North Texas woman survives complicated surgery to remove large tumor

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by JANET ST. JAMES

WFAA

Posted on October 18, 2013 at 9:36 AM

DALLAS -- Doctors had never seen anything like it.

Vivian Peters was brought to Baylor Dallas two weeks ago with a suspected blood clot.

Surgeons instead discovered a giant tumor growing inside Peters' chest. Cancerous tentacles extended into vital organs.

"It was 13.5-centimeters long,” said transplant surgeon Dr. Giuliano Testa. “This is the biggest I've seen.”

"Oh my God, no wonder I couldn't breathe," Peters recalled her reaction.

Doctors say the tumor is a leiomyosarcoma, a rare and aggressive cancer growing in the inferior vena cava, the major vein responsible for bringing deoxygenated blood from the lower part of the body to heart.

Only about 300 similar tumors have been recorded worldwide. This may be the largest that doctors have ever attempted to remove.

"And the only way to do this was to take out of the body the liver and both kidneys of this patient,” Dr. Testa said. “Put them in a basin in the cold so they could be preserved."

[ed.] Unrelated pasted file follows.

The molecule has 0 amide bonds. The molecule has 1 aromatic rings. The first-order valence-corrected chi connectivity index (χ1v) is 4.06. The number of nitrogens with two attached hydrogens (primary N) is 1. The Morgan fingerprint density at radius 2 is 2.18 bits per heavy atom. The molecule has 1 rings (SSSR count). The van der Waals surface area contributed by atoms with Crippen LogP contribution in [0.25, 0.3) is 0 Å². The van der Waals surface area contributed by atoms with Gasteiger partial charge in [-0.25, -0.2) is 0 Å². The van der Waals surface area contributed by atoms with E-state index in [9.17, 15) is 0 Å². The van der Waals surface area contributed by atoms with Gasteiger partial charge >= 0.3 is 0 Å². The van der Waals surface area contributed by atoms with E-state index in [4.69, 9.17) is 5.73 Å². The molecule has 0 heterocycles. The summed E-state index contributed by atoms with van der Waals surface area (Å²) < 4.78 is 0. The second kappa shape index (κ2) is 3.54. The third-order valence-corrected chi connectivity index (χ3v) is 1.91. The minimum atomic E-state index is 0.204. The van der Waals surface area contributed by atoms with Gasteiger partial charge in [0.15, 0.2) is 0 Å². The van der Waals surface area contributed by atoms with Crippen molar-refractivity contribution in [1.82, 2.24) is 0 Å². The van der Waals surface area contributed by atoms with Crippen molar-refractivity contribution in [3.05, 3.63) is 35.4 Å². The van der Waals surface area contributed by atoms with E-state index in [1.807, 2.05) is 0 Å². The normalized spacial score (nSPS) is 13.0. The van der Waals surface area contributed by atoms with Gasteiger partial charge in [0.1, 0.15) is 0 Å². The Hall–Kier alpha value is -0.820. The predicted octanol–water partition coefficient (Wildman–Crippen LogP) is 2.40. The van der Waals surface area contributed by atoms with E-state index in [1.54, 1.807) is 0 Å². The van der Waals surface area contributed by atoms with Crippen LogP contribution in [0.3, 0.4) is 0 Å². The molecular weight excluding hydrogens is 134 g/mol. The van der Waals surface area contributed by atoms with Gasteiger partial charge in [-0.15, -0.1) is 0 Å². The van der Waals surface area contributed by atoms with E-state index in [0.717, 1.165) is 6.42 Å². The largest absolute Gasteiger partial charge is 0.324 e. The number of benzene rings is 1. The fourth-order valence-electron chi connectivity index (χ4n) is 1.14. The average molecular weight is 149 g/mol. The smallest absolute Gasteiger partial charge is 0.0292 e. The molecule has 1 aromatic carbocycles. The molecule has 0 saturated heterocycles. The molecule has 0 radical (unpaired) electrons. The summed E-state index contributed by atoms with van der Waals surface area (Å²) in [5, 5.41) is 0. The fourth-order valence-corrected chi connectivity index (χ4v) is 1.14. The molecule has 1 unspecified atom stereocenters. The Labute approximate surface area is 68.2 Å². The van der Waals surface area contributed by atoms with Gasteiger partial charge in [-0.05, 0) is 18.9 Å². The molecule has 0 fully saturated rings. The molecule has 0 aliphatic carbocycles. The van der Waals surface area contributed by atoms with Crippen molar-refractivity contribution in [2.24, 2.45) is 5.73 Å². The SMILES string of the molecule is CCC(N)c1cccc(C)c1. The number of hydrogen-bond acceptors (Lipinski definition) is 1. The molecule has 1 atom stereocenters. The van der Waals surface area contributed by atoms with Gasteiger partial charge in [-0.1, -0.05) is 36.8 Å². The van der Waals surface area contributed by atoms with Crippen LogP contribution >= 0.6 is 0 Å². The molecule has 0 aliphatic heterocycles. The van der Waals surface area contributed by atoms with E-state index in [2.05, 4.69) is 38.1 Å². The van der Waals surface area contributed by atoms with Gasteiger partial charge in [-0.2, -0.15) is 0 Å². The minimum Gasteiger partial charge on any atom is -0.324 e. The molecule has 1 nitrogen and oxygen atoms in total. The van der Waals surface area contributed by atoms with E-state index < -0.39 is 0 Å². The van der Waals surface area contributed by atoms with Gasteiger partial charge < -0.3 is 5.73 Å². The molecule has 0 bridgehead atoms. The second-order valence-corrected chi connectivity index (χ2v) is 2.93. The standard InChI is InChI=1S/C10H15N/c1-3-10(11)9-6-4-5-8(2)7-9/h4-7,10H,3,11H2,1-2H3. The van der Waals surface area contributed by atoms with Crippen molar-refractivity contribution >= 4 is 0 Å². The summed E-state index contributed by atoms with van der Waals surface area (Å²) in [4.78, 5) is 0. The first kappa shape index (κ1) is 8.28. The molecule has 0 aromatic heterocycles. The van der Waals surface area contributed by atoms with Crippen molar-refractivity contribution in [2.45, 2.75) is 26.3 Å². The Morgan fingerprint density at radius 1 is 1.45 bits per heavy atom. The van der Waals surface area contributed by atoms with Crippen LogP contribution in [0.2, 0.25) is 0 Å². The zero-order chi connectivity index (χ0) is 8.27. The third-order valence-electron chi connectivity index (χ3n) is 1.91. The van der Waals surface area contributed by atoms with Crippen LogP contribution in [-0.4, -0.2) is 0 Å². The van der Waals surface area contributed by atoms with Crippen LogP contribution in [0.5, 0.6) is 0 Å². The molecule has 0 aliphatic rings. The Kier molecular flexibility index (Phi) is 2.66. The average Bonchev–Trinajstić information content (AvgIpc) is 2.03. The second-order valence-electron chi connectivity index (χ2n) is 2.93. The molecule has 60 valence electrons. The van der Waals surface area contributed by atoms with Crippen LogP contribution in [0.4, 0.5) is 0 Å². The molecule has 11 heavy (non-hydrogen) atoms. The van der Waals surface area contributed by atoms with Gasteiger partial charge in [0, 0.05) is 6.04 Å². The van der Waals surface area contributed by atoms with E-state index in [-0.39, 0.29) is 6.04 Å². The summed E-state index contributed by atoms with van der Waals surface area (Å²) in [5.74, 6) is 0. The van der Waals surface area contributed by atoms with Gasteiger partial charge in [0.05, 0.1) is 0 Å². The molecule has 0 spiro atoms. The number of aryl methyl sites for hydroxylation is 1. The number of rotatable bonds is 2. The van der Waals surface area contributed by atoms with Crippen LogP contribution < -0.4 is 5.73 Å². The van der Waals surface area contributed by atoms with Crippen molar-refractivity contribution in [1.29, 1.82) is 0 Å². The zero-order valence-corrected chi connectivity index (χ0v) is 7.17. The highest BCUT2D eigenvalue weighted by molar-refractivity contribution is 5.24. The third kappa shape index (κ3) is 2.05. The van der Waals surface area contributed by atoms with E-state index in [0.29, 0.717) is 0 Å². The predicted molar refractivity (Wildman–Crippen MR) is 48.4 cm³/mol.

In a complicated, 11-hour surgery involving a 20-member medical team, doctors had to remove the tumor, repair the heart and connecting vessel, then retransplant the liver and kidneys back into Vivian Peters' body. She was kept alive on a heart bypass machine.

Just two weeks later, she is going home.

As far as anyone knows, there are no other cases like this in the world.

But Vivian, who works in a casino, doesn't think luck was to thank for her health.

"I'm just blessed,” she said. “I think God has something in store for me, and I can’t wait to see what it is.”

E-mail jstjames@wfaa.com

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